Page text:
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Rare Disease Day at Scottish Parliament

March 2017: Professor Tim Aitman and colleagues from the Scottish Genomes Partnership attend the Disease Day Reception at the Scottish Parliament.

Rare Disease - Parliament March 2017
Professor Tim Aitman, Principal Investigator of the Scottish Genomes Partnership, with Cabinet Secretary Shona Robison and Professor Stuart Ralston, CGEM, who spoke about the TOPAZ Trial for patients with Osteogenesis imperfecta at the Rare Diseases Day Reception at the Scottish Parliament

Professor Tim Aitman, Director of the Centre for Genomic and Experimental Medicine (CGEM) and other colleagues from across the IGMM attended the Rare Disease Day Reception at the Scottish Parliament on 1 March 2017. Rare Disease Day is an annual international event to raise awareness about rare diseases and their impact on patients' lives.

The Scottish Genome Partnership (SGP) is a collaborative venture established by the Universities of Edinburgh and Glasgow in January 2015, between Edinburgh Genomics and Glasgow’s Wolfson Wohl Cancer Centre. A £15 million initial investment enabled these Universities to partner with Illumina to purchase state-of-the-art equipment for sequencing human genomes – the array of super-powered sequencing machines that first broke the fabled ‘$1000 genome’ price tag (around £700-£800). The equipment enables researchers and clinicians in Scotland to study the genomes of both healthy and sick people on a larger scale and much faster than before.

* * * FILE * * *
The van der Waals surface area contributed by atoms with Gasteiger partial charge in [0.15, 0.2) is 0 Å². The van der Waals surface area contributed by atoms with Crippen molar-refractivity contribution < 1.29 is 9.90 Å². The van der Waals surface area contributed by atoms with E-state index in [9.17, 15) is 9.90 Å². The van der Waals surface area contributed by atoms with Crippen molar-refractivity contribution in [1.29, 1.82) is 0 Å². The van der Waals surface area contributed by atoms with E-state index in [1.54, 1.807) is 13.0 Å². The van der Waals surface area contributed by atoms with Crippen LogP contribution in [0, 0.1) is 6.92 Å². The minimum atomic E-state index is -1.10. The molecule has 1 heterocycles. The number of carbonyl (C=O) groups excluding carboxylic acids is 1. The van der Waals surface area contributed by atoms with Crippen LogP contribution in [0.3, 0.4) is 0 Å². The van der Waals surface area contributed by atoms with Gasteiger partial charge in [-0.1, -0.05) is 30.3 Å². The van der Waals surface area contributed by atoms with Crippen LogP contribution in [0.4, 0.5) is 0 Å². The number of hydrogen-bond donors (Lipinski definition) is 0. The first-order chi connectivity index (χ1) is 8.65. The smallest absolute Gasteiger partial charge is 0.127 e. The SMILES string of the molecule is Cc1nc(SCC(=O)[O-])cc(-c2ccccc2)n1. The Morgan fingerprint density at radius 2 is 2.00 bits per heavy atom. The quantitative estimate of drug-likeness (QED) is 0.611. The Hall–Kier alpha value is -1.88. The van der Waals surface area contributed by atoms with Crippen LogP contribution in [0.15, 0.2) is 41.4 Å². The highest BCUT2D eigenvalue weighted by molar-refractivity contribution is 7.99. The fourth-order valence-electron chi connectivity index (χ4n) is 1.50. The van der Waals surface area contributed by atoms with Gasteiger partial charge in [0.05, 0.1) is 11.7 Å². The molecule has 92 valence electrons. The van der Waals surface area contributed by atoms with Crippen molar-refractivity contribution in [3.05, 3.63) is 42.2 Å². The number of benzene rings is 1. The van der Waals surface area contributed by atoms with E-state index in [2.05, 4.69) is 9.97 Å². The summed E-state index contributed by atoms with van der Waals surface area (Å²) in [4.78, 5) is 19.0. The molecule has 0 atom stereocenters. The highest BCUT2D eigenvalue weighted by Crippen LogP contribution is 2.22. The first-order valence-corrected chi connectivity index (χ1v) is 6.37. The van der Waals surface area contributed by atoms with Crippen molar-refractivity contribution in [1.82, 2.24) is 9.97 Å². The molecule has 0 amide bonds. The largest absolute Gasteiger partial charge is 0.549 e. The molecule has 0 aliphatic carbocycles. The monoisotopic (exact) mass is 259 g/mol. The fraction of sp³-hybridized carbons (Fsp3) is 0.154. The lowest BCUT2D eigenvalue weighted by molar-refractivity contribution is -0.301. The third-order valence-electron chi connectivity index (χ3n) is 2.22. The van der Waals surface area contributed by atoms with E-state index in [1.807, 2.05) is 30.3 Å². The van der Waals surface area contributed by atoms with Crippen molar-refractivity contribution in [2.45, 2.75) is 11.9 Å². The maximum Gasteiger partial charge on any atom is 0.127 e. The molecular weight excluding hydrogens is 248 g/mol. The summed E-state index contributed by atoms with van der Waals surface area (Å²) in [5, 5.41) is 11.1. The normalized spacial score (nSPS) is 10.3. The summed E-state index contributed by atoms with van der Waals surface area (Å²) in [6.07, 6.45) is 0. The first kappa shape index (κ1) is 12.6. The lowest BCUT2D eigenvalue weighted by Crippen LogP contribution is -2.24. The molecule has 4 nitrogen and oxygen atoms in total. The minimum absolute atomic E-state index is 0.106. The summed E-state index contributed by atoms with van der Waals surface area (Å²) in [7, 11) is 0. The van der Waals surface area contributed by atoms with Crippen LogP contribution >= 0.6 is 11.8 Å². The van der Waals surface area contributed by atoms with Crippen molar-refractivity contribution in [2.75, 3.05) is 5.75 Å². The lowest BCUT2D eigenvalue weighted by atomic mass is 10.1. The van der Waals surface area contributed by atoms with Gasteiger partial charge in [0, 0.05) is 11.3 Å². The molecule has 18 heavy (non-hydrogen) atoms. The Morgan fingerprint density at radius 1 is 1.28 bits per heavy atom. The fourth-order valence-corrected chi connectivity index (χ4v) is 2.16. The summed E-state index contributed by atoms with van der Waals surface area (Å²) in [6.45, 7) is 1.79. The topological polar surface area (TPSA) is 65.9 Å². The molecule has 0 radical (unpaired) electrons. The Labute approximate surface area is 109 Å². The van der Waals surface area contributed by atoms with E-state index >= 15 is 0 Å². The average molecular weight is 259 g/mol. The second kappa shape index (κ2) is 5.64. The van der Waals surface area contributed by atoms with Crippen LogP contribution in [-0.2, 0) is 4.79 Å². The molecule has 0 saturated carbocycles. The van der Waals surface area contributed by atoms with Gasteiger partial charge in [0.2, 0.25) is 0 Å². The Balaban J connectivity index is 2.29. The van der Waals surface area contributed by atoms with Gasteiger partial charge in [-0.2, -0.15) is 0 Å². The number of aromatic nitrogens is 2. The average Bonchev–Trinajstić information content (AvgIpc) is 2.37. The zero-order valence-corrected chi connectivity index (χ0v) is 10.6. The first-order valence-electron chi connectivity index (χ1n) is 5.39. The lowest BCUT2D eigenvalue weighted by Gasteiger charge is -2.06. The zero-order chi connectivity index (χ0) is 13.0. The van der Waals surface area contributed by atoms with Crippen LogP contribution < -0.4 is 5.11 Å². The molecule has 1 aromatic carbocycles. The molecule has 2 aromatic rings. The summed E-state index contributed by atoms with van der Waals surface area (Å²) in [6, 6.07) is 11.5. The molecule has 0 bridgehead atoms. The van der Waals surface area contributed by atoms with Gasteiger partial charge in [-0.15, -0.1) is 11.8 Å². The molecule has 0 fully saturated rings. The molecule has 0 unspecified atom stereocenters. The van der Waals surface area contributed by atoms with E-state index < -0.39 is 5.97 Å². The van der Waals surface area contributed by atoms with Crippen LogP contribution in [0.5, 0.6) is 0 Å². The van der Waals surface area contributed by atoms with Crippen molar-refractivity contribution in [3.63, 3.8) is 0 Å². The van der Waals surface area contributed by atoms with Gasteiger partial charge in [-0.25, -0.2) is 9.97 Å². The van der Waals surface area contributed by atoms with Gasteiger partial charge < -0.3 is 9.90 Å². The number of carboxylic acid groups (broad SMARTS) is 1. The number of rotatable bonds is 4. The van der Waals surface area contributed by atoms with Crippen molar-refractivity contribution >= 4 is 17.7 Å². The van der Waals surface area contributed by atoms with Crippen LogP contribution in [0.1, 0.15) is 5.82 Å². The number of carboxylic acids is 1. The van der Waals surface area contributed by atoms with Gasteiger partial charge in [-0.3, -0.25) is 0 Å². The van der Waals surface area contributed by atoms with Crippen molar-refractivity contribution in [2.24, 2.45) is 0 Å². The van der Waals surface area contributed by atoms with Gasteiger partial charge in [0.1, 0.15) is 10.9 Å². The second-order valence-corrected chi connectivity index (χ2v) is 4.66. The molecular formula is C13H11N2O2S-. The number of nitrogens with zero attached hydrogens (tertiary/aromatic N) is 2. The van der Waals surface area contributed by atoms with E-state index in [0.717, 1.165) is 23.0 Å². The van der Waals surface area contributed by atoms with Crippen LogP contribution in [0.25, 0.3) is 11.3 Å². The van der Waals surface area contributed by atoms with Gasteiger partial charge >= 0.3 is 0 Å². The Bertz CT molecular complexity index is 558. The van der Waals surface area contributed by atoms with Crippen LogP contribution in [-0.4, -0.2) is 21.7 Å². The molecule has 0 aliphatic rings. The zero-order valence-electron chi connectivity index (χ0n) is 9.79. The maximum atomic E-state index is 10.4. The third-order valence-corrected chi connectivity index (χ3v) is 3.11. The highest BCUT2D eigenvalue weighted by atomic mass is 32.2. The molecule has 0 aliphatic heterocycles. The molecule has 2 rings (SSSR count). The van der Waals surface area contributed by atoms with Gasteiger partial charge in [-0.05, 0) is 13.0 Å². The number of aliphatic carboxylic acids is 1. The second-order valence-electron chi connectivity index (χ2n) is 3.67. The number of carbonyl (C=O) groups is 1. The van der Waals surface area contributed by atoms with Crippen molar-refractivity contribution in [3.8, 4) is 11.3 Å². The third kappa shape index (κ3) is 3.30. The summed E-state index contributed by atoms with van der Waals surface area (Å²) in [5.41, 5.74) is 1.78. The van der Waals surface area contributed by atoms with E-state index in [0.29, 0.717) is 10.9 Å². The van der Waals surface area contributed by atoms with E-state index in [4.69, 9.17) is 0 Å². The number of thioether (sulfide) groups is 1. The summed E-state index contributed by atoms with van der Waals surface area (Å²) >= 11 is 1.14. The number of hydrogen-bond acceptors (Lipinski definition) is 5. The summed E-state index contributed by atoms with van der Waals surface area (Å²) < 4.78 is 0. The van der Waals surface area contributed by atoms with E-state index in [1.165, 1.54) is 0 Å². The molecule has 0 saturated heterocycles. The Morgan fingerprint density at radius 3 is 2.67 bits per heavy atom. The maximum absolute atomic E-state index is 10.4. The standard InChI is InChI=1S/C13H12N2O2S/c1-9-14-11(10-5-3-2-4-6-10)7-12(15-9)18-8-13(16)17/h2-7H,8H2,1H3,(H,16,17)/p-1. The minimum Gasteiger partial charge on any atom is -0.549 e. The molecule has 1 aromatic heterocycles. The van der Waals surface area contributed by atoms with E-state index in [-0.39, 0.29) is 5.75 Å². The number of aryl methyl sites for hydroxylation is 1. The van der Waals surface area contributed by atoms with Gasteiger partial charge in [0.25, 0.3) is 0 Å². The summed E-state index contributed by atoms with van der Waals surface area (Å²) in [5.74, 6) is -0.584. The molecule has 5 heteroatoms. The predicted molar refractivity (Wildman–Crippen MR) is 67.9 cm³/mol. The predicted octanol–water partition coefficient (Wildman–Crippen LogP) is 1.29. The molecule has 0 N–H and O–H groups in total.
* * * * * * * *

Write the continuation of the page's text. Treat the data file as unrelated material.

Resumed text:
At the Rare Disease Day Reception, Shona Robison, Cabinet Secretary for Health and Sport highlighted the progress that has been made towards implementing Scotland’s Rare Disease Implementation Plan ‘It’s Not Rare to Have a Rare Disease’, having previously announced a £6 million investment in the Scottish Genomes Partnership (SGP) - £4 million from Scotland’s Chief Scientist Office and £2 million from the UK Medical Research Council.

The Scottish Genomes Partnership has prioritised patients with rare diseases and cancer, working alongside the Scottish NHS and the partner project at Genomics England. These patients will have their whole genome (their entire genetic make-up) mapped, leading to precise diagnoses of the causes of their disease, often in patients whose diagnoses have eluded medical investigation by other means for many years.

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Scottish Genomes Partnership

Professor Tim Aitman